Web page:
His father, who is deceased, grew up on the Madison County land with his grandparents. He later went to Houston and obtained a degree at Texas Southern University. It was there that he met his wife Delores, who also is deceased, and started a construction company. Nauls said he strives to live his life by the example his parents set for him.
Despite living in Houston, Naulsï¿½ father continued to travel to Madison County to work the land and raise cattle. At a young age, Nauls became part of the fabric of the land.
ï¿½As a young kid, when others were going to Astroworld and dances, I was fixing fence, changing flats and feeding cattle,ï¿½ Nauls said.
Ranching and farming today
Working side-by-side, father and son grew the cattle operation, which began with a few head of cattle in 1967. Today, Nauls owns 140 acres of the 500 acres that he manages. The ranchï¿½s commercial cattle herd consists of 130 cow-calf pairs, along with Charolais and black Simmental breeding bulls. He also has 48 acres of land in Loblolly Pine timber production.
ï¿½The main thing I learned from my dad was determination and hard work. With those two things, basically you can achieve whatever you strive to do,ï¿½ he said.
Nauls, his wife Tiffany and their 4-year-old daughter, Morgan, live on the ranch. From the house, he is within walking distance of the red barn that sits on the site where his grandparents lived. He can see the stock tank that he designed and built with his dad.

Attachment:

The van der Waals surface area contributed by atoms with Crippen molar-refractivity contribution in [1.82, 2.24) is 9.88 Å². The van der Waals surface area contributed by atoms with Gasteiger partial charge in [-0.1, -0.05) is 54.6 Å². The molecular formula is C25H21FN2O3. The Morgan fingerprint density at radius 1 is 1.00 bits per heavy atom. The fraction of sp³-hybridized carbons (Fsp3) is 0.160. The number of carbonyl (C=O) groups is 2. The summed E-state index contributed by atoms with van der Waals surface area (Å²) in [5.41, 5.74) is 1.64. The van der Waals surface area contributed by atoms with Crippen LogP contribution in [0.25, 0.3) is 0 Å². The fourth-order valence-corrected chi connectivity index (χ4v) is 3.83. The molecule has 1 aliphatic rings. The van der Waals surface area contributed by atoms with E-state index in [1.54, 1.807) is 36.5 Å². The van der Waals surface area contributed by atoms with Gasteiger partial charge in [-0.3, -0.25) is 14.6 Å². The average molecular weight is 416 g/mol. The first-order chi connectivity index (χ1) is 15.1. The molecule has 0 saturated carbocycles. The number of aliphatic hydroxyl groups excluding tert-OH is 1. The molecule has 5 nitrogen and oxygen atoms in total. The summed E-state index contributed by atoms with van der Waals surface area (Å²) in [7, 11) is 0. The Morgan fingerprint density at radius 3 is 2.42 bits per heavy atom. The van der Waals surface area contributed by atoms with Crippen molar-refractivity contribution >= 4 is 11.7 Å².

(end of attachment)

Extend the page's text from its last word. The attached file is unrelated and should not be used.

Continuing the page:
In 1994, while attending Prairie View A&M University in Prairie View, Nauls began working as an intern for the Soil Conservation Service whose name was changed to the Natural Resources Conservation Service. That is when he began his boots-on-the-ground resources conservation career that brought him to Madison County in 2000.
He utilizes forage and land management techniques heï¿½s learned through NRCS. A strong forage base is a key to optimizing pounds of beef produced per acre. Some management practices he uses include rotational grazing.
ï¿½By rotating the cattle you are taking everything out of that field and moving the cow to somewhere else. You are maximizing the production of what those cattle are consuming. There is nothing wasted,ï¿½ he said.